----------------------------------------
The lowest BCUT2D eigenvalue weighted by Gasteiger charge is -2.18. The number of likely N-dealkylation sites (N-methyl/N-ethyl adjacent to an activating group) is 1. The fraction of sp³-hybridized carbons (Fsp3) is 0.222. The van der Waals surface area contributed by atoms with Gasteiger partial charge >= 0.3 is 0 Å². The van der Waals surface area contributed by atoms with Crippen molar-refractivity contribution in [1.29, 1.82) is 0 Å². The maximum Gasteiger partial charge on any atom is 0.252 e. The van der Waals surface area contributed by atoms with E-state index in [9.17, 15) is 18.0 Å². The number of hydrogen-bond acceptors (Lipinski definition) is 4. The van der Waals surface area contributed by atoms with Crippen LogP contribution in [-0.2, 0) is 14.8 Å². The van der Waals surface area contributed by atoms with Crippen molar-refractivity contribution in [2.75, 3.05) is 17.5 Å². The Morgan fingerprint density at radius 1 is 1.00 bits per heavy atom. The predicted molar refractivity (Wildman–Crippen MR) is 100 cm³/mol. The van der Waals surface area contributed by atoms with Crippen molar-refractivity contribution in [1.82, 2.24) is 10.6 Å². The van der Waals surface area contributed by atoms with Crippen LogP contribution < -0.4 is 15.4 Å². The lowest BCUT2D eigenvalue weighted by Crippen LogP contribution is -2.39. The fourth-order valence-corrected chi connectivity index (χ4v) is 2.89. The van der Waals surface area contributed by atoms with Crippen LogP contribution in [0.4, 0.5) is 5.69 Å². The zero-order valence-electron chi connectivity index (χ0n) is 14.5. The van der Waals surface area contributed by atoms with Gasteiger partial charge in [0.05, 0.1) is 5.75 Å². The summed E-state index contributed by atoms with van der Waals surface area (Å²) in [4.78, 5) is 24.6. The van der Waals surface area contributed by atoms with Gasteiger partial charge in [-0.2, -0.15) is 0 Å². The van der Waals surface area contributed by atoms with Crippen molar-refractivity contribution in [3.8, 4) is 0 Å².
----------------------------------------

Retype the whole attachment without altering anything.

The lowest BCUT2D eigenvalue weighted by Gasteiger charge is -2.18. The number of likely N-dealkylation sites (N-methyl/N-ethyl adjacent to an activating group) is 1. The fraction of sp³-hybridized carbons (Fsp3) is 0.222. The van der Waals surface area contributed by atoms with Gasteiger partial charge >= 0.3 is 0 Å². The van der Waals surface area contributed by atoms with Crippen molar-refractivity contribution in [1.29, 1.82) is 0 Å². The maximum Gasteiger partial charge on any atom is 0.252 e. The van der Waals surface area contributed by atoms with E-state index in [9.17, 15) is 18.0 Å². The number of hydrogen-bond acceptors (Lipinski definition) is 4. The van der Waals surface area contributed by atoms with Crippen LogP contribution in [-0.2, 0) is 14.8 Å². The van der Waals surface area contributed by atoms with Crippen molar-refractivity contribution in [2.75, 3.05) is 17.5 Å². The Morgan fingerprint density at radius 1 is 1.00 bits per heavy atom. The predicted molar refractivity (Wildman–Crippen MR) is 100 cm³/mol. The van der Waals surface area contributed by atoms with Crippen molar-refractivity contribution in [1.82, 2.24) is 10.6 Å². The van der Waals surface area contributed by atoms with Crippen LogP contribution < -0.4 is 15.4 Å². The lowest BCUT2D eigenvalue weighted by Crippen LogP contribution is -2.39. The fourth-order valence-corrected chi connectivity index (χ4v) is 2.89. The van der Waals surface area contributed by atoms with Crippen LogP contribution in [0.4, 0.5) is 5.69 Å². The zero-order valence-electron chi connectivity index (χ0n) is 14.5. The van der Waals surface area contributed by atoms with Gasteiger partial charge in [0.05, 0.1) is 5.75 Å². The summed E-state index contributed by atoms with van der Waals surface area (Å²) in [4.78, 5) is 24.6. The van der Waals surface area contributed by atoms with Gasteiger partial charge in [-0.2, -0.15) is 0 Å². The van der Waals surface area contributed by atoms with Crippen molar-refractivity contribution in [3.8, 4) is 0 Å².